TO CHECK SPRING PRESSURE PUT BARREL MUZZLE ON BATHROOM SCALES AND PUSH DOWN ON STOCK. NOTE POUNDS READING WHERE THE ACTION STARTS TO MOVE. I SET MINE AT 35 LBS.
    SMOKIT
     
  7. ccridr

    ccridr Member

    Joined:
    Jan 29, 1998
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    276
    Read and reread the manual, I know that is forign to the American male, but in this case it is worth while. If they issued a operators manuel for females we would all be a lot smarter!!!!
     
  8. washandwear

    washandwear Member

    Joined:
    Jan 29, 1998
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    414
    Hi

    Determine POI MX15 assuming you like it today.. Install PFS and adjust to same POI. Take a felt tip marker and draw around the butt adjustments to mark where they are. When you loosen the adjustment screws it slides easily and you quickly lose your reference point. Then make adjustments for comfort. Adjust recoil movement. Adjust length of pull. Adjust toe pitch. Adjust drop at heel. etc. etc. etc.

    Haven't changed mine in over a year. Once you have it right it will fit like a well fitting glove. You will enjoy it!

    Regards
     
  9. W.P.T.

    W.P.T. TS Member

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    Patients and you'll have lots of help right here if you need it ... Read the manual that comes with it first and that will answer a lot of your questions and take your time and get it right and you will be elated that you invested in the PFS, best thing since sliced bread and pop tops on beer ... WPT ... (YAC) ...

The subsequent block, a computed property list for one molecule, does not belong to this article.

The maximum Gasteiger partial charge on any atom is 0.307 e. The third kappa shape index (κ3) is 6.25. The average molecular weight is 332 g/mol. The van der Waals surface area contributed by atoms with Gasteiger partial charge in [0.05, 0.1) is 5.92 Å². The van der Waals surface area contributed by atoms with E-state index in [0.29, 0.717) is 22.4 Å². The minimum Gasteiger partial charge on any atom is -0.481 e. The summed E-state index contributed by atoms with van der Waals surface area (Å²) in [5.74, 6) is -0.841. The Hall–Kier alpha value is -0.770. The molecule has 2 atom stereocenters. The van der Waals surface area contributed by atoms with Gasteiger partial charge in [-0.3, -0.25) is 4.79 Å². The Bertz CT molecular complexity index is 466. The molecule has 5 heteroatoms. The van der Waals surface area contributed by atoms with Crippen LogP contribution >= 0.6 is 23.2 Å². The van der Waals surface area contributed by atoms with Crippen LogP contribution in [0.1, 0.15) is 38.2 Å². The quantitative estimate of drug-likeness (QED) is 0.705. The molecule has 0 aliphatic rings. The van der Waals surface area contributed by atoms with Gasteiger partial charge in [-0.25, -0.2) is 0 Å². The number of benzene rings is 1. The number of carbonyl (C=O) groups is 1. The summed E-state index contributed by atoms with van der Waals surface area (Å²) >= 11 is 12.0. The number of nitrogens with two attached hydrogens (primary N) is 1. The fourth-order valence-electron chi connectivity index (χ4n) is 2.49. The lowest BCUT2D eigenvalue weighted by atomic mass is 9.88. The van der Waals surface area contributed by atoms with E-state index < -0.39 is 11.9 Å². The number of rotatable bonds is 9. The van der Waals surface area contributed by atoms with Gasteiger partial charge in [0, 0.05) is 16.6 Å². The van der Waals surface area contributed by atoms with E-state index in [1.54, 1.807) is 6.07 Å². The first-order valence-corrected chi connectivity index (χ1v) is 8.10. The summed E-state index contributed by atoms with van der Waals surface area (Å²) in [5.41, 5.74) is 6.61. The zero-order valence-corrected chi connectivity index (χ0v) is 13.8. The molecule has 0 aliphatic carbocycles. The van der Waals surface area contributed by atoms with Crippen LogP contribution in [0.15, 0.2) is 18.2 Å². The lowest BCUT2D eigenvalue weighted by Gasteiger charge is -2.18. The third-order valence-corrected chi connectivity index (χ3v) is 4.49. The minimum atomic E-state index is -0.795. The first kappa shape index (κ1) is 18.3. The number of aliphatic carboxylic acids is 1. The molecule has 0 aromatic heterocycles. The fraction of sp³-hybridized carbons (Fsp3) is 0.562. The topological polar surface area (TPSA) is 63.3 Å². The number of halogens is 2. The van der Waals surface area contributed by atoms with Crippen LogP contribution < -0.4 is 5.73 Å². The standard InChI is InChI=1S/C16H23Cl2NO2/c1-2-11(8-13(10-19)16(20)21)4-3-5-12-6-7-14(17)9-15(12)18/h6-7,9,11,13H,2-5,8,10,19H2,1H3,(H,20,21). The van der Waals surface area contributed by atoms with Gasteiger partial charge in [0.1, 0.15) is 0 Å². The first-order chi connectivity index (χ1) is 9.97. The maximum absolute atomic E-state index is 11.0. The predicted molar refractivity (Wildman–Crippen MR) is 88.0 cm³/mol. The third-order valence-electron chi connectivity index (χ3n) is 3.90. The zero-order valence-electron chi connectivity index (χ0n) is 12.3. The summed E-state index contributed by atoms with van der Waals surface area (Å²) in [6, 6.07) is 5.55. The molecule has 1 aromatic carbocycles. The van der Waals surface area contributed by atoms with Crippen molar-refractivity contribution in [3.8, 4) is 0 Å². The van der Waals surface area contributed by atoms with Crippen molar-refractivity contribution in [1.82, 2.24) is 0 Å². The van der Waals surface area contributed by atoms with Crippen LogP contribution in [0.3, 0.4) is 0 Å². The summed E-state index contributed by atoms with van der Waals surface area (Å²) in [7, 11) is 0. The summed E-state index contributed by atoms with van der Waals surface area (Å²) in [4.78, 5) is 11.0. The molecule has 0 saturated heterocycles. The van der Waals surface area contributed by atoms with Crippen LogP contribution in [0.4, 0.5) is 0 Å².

10. ks5shooter

    ks5shooter Member

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    Jan 29, 1998
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    516
    Read the setup instructions to the letter and all will work well for you.Dont cloud yourself with advise before getting the unit.Just go page by page, directions are very specific and clear....Don
     
  11. Charles L. Schmidt

    Charles L. Schmidt TS Member

    Joined:
    Nov 5, 2006
    Messages:
    410
    My suggestion is to work on it at home for several hours over a couple days before taking it to the range. It's nothing like any simple 4 way adjustable comb.

    The comb can be moved forward and aft to allow you to put it comfortably in the center of your cheek. Where it comes located from the factory may not be where you need it depending on your build and neck and LOP (I mount it standing next to a mirror to see just how my face sits on the comb. The front and rear comb height can be adjusted independently of each other, as can cast on/off at the front and rear. The comb can be rolled over or adjusted straight up and down.

    The butt plate can be adjusted in micro increments with enough range to suit probably every shooter. However any necessary pitch adjustment will require a tapered spacer. I suggest you set it up as best as you can without any pitch spacer, then if necessary change the pitch (unless you're matching measurements from another stock and you know the required pitch).

    You should know that the torx head machine screws that hold the comb on are threaded into screws that may be adjusted in or out to change cast. These adjustment screws are locked with hex head cap screws from the other side of the comb block.